Jacksonville Jaguars Preseason Week 1 Review: Goo Goo over Gabbert?
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It means only slightly more that they trailed 24-7 in the first half.
There are a few things that do matter, however. Aside from a truly putrid effort by the replacement officials, here's what we can take away from the first game.
Blaine Gabbert Was Not as Good As Advertised
After the game, reviews of Gabbert's play were breathless. Whether it was Vito Stellino of The Florida Times-Union or Paul Kuharsky of ESPN.com, people seemed pleased with his effort. It was an encouraging report, to be sure.
I was surprised at the praise, because his numbers were pedestrian, at best. He was 5-for-10 for 62 yards, a touchdown and a fumble. Still, I turned on the game expecting to see an impressive performance.
That's because in preseason, numbers don't tell the full story. Normally, 6.2 yards per attempt and 4.7 net yards per attempt are awful numbers. The biggest worry for Gabbert isn't his passer rating, but rather his ability to avoid pressure. It was perfectly believable to me that he put up weak numbers in what was really a strong performance.
That's not what I saw, however.
He was under duress much of the night, getting hit on several plays and taking a sack in just 11 drop-backs. On balls thrown at least 10 yards past the line of scrimmage, he was just 1-for-4.
He showed nice touch on the goal-line touchdown pass and did a fine job hitting Mike Thomas in stride, turning a modest gain into a 29-yard play on third down.
It's hard to know how much blame to put on Gabbert for his play. The line did give up a lot of pressure, and there seemed to be miscommunications with Laurent Robinson.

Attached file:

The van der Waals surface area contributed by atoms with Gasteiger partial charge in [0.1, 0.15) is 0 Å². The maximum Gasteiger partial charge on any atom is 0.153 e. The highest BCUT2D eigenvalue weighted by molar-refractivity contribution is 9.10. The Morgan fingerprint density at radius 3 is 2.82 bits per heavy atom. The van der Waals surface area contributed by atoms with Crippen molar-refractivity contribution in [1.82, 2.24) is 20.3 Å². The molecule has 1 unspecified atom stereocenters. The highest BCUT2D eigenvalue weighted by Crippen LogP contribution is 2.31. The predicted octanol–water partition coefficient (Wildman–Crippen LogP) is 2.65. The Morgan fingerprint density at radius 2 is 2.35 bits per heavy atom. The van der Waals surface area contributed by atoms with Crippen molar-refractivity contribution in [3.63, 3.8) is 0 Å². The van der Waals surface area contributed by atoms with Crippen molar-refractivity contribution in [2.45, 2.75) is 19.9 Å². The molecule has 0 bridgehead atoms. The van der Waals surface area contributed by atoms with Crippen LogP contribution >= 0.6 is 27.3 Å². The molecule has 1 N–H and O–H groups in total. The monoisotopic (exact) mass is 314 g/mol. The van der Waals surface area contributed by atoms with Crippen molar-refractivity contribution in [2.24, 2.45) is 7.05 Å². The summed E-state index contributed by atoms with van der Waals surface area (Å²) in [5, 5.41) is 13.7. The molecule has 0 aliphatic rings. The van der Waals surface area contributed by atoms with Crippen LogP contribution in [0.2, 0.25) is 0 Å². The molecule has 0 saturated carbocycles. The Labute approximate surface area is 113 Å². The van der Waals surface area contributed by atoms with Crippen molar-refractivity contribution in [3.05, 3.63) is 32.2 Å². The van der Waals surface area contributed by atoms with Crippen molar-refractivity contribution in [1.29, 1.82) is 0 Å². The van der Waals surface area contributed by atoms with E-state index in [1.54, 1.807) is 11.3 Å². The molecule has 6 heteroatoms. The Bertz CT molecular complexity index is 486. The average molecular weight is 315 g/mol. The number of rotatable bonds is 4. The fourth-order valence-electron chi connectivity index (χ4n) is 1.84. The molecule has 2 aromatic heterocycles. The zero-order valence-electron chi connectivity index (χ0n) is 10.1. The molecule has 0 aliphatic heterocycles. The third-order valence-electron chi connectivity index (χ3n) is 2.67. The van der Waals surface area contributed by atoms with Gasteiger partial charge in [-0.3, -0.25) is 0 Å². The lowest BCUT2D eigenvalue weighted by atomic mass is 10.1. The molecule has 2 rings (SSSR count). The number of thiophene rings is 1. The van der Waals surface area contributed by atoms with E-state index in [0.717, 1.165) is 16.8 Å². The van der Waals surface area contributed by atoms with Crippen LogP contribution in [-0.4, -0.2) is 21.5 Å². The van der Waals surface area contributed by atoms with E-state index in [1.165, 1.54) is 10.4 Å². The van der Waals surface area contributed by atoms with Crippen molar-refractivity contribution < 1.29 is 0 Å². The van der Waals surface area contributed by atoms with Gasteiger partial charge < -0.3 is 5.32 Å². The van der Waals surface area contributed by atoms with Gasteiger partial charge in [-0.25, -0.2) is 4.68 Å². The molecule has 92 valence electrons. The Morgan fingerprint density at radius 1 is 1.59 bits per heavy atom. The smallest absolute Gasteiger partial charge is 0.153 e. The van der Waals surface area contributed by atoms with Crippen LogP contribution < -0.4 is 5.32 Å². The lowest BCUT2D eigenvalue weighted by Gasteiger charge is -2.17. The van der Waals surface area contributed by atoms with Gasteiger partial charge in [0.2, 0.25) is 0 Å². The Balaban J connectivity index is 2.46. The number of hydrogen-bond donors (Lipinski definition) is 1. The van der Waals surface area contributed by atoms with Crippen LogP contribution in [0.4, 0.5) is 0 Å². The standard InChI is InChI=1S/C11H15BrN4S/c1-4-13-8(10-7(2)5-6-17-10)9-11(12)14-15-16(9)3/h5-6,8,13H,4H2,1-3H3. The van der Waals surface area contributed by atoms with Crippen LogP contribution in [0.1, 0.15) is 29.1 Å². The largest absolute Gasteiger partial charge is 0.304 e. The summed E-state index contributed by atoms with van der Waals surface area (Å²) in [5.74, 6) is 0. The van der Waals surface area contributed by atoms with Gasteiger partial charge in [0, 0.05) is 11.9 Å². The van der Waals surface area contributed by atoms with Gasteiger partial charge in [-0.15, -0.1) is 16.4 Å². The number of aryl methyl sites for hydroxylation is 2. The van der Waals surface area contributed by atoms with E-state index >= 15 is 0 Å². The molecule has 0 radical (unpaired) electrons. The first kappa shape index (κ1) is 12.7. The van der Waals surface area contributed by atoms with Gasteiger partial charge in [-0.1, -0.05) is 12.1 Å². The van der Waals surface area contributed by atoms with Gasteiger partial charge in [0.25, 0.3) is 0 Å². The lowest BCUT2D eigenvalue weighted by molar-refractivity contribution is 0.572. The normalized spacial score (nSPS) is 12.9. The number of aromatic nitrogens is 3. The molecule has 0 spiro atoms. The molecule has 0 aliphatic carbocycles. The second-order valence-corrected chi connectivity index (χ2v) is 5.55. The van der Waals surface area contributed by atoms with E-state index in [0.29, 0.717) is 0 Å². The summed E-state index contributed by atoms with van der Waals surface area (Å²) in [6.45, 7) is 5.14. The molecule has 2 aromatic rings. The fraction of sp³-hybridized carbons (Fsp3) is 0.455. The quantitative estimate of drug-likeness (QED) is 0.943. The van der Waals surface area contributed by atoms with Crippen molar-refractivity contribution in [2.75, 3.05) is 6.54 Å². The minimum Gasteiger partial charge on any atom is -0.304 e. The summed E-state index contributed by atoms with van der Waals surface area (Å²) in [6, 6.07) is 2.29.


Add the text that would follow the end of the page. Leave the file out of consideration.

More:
Still, on the sack/fumble play, Gabbert had time, failed to diagnose the rush and ultimately fumbled. I saw no improvement in his ability to handle pressure. With Gabbert, the issue is his inaccuracy and his struggles with the rush, and both were on full display in his limited action.
The Jaguars need average-level play from Gabbert to have a successful season, and I saw no evidence of it in this game. When given a clean pocket, Gabbert looked fine, but any time he was asked to throw the ball more than few yards downfield, it was an adventure.
I would describe his play as inadequate, at best. There were some nice moments, but enthusiasm over his effort has more to do with painfully low expectations than it does actual success. Gabbert may well be getting better and could have a solid season. I saw little on Aug. 10 to encourage that conclusion, however.
It's not like there's likely to be a quarterback controversy, however, as Chad Henne looked terrible in his turn at bat.
The Jaguars will live and die with Gabbert this season, and I hope to see more of the good things from him in the next two starts. Of course, adding Justin Blackmon to the mix can only help him as the season approaches.
Rashad Jennings Shows Why the Jags Won't Cave on Maurice Jones-Drew
Jennings ran the ball during his limited action, and that's no surprise. When healthy, he's shown the ability to be an effective back. Of everything that happened on Aug. 10, his ability to get yards was probably the most important development.
As long as the Jaguars can show a strong front and remain steadfast that the offense will be fine without Jones-Drew, his bargaining position weakens.
Jennings isn't Jones-Drew, and over the course of a season, the Jaguars will miss their star back. In the short run, however, the team can survive and even thrive with Jennings.
Still, given the violence of the position, the team would be much better off with two dependable backs rather than just one.
Jacksonville needs Jones-Drew, but as long as Jennings continues to thrive, it needs him that much less.
Jacksonville's Defense Gets a Pass
The Jaguars missed a chance to make a few plays, notably Dwight Lowery dropping a pick, but they played down a couple of starters as well. It seemed like the replacement officials missed a few obvious calls against the Giants as well.
Giving up 24 points isn't encouraging, but many of those came as the result of short fields after turnovers by the Jags offense. I'm willing to reserve making any serious judgements for a few weeks.
Without a full complement of players, it's difficult to judge what I expect will be an elite unit. Andre Branch looked to get some pressure in the middle point the game, so that's an encouragement.
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